Our euphoria over Sharnfold Farm planning decision was short-lived

From: John BaileyHankham Street, Hankham

For nearly two years I have been involved with an action group endeavouring to stop the development of Sharnfold Farm.

Some two years ago, it was sold to developers who very quickly revealed their true intention namely to transform the farm into a housing estate comprising up to 400 homes, in other words, to commence the transformation of rural land into urban sprawl.

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The first step was for the developers to enquire of the council whether an environmental impact assessment of their plans was required. The planning department, of its own initiative, (and despite the potential damage to the Pevensey Levels via the drainage of surface water) declared that it was unnecessary. So began what frankly appears to be a comfortable alliance between planners and developers to support the government’s drive to “build ,build, build”.


The developers sought a change to the future use of the Sussex Barn, their plan being to demolish a flint cart shed. This was accompanied by an application for permission to build up to 32 houses on the edge of Stone Cross. This was clearly an attempt to test the “heat of the water” before lodging its intended onslaught for housing development.

After months of submitting written representations to the planning department, securing more than 300 signatures opposing the development, approaching the local MP and taking all other steps that the campaign group could envisage, the applications for the barn and housing came before the Planning Committee South on June 17 last.

The change of use of the barn and the demolition of the cart shed was allowed, the committee having been assured by the chief planning officer that the ongoing application for the barn to be listed would be rejected by Historic England. To our absolute delight, the application for the housing development was rejected six votes to five. During the committee’s deliberations, it was apparent that the main concern was the lack of infrastructure to cope with the traffic congestion envisaged by the proposed housing.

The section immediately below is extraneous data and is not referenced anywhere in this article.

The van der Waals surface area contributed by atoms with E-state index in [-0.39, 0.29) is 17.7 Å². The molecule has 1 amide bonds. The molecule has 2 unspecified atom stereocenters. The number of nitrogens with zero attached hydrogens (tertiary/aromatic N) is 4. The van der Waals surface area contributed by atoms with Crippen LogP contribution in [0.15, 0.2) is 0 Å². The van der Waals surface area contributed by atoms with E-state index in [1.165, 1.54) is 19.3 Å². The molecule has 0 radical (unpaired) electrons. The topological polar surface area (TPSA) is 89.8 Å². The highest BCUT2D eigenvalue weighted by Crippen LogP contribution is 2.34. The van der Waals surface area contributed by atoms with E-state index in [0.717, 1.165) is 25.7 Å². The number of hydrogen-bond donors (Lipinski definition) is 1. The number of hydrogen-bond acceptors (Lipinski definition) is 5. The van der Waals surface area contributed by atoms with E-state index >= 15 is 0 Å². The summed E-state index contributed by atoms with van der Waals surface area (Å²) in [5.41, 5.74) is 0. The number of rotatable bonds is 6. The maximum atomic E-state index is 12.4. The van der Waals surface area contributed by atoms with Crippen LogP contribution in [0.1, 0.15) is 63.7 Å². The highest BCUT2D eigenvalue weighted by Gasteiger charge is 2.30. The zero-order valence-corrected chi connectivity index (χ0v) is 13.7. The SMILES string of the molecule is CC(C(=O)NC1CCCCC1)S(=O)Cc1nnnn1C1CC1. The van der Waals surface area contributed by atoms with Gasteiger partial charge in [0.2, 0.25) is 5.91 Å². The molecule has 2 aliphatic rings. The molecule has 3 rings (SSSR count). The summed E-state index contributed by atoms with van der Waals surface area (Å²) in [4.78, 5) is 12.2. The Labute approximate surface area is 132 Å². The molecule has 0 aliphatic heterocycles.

However, within two days of the committee meeting and in contradiction of the Chief Planning Officer anticipation, Historic England decided that the barn and the cart shed was of such historic importance that should be listed. This outcome would ensure that the barn and shed would be preserved and would restrain the developers in their declared intention to demolish part of the barn complex.

Unfortunately our euphoria was short-lived.

The next step to be taken by the planning department was in our view both unjustified and devastating. It determined that as the barn and the cart shed were now listed, the planning application in respect of the housing should be referred back to the committee for a review.

The planners appeared to argue that, due to the listing, the planning committee should have an opportunity of reviewing its decision as to the housing development apparently to ensure that the setting of the barn would not be imperilled.

Such a conclusion appeared to have no logic as the committee had already decided that no development was being allowed within the environs of the barn.

So how could no housing development affect the barn and its settings?

However this rather macabre decision effectively provides the developers with a further opportunity to persuade the councillors that the first resolution should be set aside and for the housing developments to proceed.

Attempts to complain to the council’s chief executive against what appeared to be an abuse of process were futile. The complaint was considered premature. In other words, it had to wait until the application had been reviewed, by which time we would have been deprived of our right to effectively challenge the behaviour of the council.

The developers have already produced their own expert opinion that the proposed housing would not affect the barn complex, which again undermines the rather absurd basis of the referral back to the committee. The production of such a report also serves to establish that the developers are cognisant of their opportunity to secure permission for the proposed housing development.

The ultimate outcome now lies in the hands of the councillors. They should recognise that this is perhaps the most important decision that their committee will ever make. If they are persuaded to allow the development, it will open the door to the ultimate destruction of the rural buffer zone between Stone Cross and Hailsham.

At the root of it all is the abject failure by the planning department to secure an up-to-date Local Plan and to provide a five-year housing statement.

I call upon the councillors of Planning Committee South, whatever their political hue or persuasion, to do the right thing. Stone Cross has had more of its fair share of development, uphold your colleagues previous decision and save Sharnfold Farm, and help save dwindling rural land for future generations.